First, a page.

Stitchers are givers in so very many ways. We give our hearts and souls to the recipients of every single piece we work on, whether we give them to family members, keep them for ourselves, or donate the pieces to charity. I have limited wall space, and don’t really have family here in Finland. For many years now I have worked with different volunteer and charity groups. There are some great ones out there that really do an outstanding job helping others, and there are some totally lousy ones that do a great job – at helping themselves. That’s not to say that helping yourself is a bad thing. It’s only bad if you are not up front about it. I recently got involved with a group that sounded really great in the beginning but turned into a nightmare.
But how do you figure out who the good ones are, and who to stay away from? Here’s my current list of guidelines. If you have others you want to add, please do leave a comment!
- Target – do your donations go where they should?
There are horror stories out there of people sending completed panels to be used for hospital donations only to hear later that they were used for fundraising efforts.
- Communication – do they let you know promptly when your donations arrive? When they are due? Where to send them?
The good charities post pictures and send you emails when they get your donation. They have active social media groups that tell you clearly where something is to be sent and when. The others? They just leave you guessing. The bad ones won’t even tell you when you ask if your work has been received.
- Transparency – Do they make all the decisions behind closed doors? Are they open about what has been received and what they have done with it? Do they publish pictures? If so, where?
This is the big one for me. Who decides where your items go? Do you have a say in what goes where? Many groups do fundraisers or beg for donations of supplies. What do they do with them? For most of these groups, the biggest expenses are postage. Each stitcher provides their own fabric and floss as well as chart, so there really is little need for donation of these items! There are exceptions, of course, but 95% of the time, the volunteers have their own supplies!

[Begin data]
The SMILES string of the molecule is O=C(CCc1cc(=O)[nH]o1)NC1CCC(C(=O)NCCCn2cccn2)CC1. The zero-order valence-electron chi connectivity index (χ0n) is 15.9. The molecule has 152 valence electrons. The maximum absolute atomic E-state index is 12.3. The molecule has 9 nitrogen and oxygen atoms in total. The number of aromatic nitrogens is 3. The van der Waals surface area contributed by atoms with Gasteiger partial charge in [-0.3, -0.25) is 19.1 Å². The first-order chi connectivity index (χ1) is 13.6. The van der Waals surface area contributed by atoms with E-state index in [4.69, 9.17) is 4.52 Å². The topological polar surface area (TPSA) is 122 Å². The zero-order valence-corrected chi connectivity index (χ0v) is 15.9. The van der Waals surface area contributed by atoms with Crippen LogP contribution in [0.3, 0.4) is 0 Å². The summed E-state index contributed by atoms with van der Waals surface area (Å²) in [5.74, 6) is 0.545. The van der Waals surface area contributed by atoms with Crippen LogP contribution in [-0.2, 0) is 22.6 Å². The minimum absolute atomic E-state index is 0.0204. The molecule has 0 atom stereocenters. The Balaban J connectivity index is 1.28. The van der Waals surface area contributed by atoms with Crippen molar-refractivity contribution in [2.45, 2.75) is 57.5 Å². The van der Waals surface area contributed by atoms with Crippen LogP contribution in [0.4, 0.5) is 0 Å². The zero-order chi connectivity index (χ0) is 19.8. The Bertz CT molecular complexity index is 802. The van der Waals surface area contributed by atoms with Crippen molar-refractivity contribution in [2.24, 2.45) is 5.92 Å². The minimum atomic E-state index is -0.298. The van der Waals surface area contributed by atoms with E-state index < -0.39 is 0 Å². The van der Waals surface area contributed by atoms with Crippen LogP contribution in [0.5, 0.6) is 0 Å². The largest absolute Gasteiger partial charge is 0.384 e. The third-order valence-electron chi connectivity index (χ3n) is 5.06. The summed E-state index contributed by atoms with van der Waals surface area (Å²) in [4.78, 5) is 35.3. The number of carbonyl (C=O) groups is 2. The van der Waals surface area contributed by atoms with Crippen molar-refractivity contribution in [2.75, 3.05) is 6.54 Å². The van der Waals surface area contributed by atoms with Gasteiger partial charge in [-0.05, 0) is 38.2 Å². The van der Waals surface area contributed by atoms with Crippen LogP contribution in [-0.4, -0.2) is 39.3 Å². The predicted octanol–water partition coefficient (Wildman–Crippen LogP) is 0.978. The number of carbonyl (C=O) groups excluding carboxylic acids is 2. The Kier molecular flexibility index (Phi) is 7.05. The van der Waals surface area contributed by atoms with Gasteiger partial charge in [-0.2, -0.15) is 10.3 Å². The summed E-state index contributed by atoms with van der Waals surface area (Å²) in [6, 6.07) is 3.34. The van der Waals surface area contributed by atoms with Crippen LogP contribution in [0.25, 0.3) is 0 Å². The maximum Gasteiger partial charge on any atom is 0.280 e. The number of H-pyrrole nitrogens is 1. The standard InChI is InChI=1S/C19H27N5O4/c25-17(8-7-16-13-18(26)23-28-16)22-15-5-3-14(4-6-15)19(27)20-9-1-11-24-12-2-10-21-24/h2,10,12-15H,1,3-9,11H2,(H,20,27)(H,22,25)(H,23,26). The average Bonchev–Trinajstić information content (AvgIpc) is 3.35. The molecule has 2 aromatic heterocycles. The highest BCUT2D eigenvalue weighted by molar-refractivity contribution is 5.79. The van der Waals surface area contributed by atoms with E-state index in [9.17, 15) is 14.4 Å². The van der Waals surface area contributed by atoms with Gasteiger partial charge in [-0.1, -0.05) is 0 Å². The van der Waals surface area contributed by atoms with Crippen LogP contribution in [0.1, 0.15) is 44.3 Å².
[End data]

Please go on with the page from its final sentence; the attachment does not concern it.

- Hidden Skeletons – Are they a corporation? What kind of perks or salaries to the board members receive?
This is another minefield. If the group is an organized charity (think Red Cross), they have a board of directors and do have to provide all kinds of reports. They have to employ accountants to do these reports along with filing tax returns. Who pays the salaries? If the group begs for supplies, what happens to them? Are they sent to the volunteers to use for stitching, or do the board members hang on to them and use them for personal gain? What kind of track record to they have? Can you find their record on their website? Do they even have a website?
- Other aspects – How easy are they to work with? How approachable?
Many groups today use Facebook or Yahoo Groups to stay in touch. Yahoo can be a bit tricky, but Facebook seems to have taken over. When you ask to join their group, how long does it take for them to respond? If you ask for information, do you have to wait for a week for someone to get around to answering you? How active are they? Do the members seem to be friendly?
Please don’t think it is all doom and gloom out there. There are a lot of great groups to work with that benefit every cause you can imagine. There are also more rip-off artists posing as charities that just want your donations for their own personal need and greed.